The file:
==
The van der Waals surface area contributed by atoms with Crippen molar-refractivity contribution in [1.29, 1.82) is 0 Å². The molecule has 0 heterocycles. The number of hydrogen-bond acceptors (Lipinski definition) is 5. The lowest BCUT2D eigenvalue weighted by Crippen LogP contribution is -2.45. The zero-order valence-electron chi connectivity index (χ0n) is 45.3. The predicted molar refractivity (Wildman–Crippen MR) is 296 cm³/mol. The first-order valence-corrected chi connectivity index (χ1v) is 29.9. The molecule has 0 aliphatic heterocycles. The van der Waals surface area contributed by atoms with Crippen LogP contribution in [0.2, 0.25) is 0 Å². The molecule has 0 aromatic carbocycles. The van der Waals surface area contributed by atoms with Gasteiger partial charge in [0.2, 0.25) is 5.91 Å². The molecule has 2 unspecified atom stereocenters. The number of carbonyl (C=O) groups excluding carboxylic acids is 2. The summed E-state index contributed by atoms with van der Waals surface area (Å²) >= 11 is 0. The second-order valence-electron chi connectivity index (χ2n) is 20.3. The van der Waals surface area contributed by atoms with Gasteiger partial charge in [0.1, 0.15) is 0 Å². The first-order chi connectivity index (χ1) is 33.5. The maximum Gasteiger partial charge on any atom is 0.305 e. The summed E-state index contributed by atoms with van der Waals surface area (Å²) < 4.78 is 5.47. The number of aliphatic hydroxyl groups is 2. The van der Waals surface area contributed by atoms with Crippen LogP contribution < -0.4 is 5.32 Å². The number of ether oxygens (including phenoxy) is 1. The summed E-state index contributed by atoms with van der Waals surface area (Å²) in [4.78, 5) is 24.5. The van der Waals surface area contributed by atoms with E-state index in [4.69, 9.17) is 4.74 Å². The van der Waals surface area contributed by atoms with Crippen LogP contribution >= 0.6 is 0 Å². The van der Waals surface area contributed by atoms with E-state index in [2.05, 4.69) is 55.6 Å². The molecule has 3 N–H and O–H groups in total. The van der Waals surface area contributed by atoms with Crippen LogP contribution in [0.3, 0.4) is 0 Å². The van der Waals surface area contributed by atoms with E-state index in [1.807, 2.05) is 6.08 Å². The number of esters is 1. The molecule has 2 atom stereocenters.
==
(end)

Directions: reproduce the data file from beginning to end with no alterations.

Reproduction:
The van der Waals surface area contributed by atoms with Crippen molar-refractivity contribution in [1.29, 1.82) is 0 Å². The molecule has 0 heterocycles. The number of hydrogen-bond acceptors (Lipinski definition) is 5. The lowest BCUT2D eigenvalue weighted by Crippen LogP contribution is -2.45. The zero-order valence-electron chi connectivity index (χ0n) is 45.3. The predicted molar refractivity (Wildman–Crippen MR) is 296 cm³/mol. The first-order valence-corrected chi connectivity index (χ1v) is 29.9. The molecule has 0 aliphatic heterocycles. The van der Waals surface area contributed by atoms with Crippen LogP contribution in [0.2, 0.25) is 0 Å². The molecule has 0 aromatic carbocycles. The van der Waals surface area contributed by atoms with Gasteiger partial charge in [0.2, 0.25) is 5.91 Å². The molecule has 2 unspecified atom stereocenters. The number of carbonyl (C=O) groups excluding carboxylic acids is 2. The summed E-state index contributed by atoms with van der Waals surface area (Å²) >= 11 is 0. The second-order valence-electron chi connectivity index (χ2n) is 20.3. The van der Waals surface area contributed by atoms with Gasteiger partial charge in [0.1, 0.15) is 0 Å². The first-order chi connectivity index (χ1) is 33.5. The maximum Gasteiger partial charge on any atom is 0.305 e. The summed E-state index contributed by atoms with van der Waals surface area (Å²) < 4.78 is 5.47. The number of aliphatic hydroxyl groups is 2. The van der Waals surface area contributed by atoms with Crippen LogP contribution < -0.4 is 5.32 Å². The number of ether oxygens (including phenoxy) is 1. The summed E-state index contributed by atoms with van der Waals surface area (Å²) in [4.78, 5) is 24.5. The van der Waals surface area contributed by atoms with E-state index in [4.69, 9.17) is 4.74 Å². The van der Waals surface area contributed by atoms with Crippen LogP contribution >= 0.6 is 0 Å². The van der Waals surface area contributed by atoms with E-state index in [2.05, 4.69) is 55.6 Å². The molecule has 3 N–H and O–H groups in total. The van der Waals surface area contributed by atoms with Crippen LogP contribution in [0.3, 0.4) is 0 Å². The van der Waals surface area contributed by atoms with E-state index in [1.807, 2.05) is 6.08 Å². The number of esters is 1. The molecule has 2 atom stereocenters.